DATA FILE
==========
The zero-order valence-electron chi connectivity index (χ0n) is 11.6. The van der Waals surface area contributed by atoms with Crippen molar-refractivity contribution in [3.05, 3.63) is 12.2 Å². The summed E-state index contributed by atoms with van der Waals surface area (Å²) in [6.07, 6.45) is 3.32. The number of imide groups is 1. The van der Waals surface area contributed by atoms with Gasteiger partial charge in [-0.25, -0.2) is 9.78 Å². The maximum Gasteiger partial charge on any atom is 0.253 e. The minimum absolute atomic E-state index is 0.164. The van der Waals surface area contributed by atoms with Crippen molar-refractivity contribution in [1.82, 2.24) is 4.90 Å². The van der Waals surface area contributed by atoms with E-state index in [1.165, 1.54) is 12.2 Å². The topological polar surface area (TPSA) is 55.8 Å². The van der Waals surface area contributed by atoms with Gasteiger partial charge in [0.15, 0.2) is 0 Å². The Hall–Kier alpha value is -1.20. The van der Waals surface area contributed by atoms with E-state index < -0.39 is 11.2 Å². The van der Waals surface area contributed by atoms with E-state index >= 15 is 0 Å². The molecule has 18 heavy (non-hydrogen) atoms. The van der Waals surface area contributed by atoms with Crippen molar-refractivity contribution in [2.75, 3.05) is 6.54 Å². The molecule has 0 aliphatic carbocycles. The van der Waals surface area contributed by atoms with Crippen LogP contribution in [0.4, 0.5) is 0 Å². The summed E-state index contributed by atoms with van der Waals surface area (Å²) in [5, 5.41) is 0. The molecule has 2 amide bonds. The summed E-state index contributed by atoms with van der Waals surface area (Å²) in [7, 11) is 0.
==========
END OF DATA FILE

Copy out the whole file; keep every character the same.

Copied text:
The zero-order valence-electron chi connectivity index (χ0n) is 11.6. The van der Waals surface area contributed by atoms with Crippen molar-refractivity contribution in [3.05, 3.63) is 12.2 Å². The summed E-state index contributed by atoms with van der Waals surface area (Å²) in [6.07, 6.45) is 3.32. The number of imide groups is 1. The van der Waals surface area contributed by atoms with Gasteiger partial charge in [-0.25, -0.2) is 9.78 Å². The maximum Gasteiger partial charge on any atom is 0.253 e. The minimum absolute atomic E-state index is 0.164. The van der Waals surface area contributed by atoms with Crippen molar-refractivity contribution in [1.82, 2.24) is 4.90 Å². The van der Waals surface area contributed by atoms with E-state index in [1.165, 1.54) is 12.2 Å². The topological polar surface area (TPSA) is 55.8 Å². The van der Waals surface area contributed by atoms with Gasteiger partial charge in [0.15, 0.2) is 0 Å². The Hall–Kier alpha value is -1.20. The van der Waals surface area contributed by atoms with E-state index < -0.39 is 11.2 Å². The van der Waals surface area contributed by atoms with E-state index >= 15 is 0 Å². The molecule has 18 heavy (non-hydrogen) atoms. The van der Waals surface area contributed by atoms with Crippen molar-refractivity contribution in [2.75, 3.05) is 6.54 Å². The molecule has 0 aliphatic carbocycles. The van der Waals surface area contributed by atoms with Crippen LogP contribution in [0.4, 0.5) is 0 Å². The summed E-state index contributed by atoms with van der Waals surface area (Å²) in [5, 5.41) is 0. The molecule has 2 amide bonds. The summed E-state index contributed by atoms with van der Waals surface area (Å²) in [7, 11) is 0.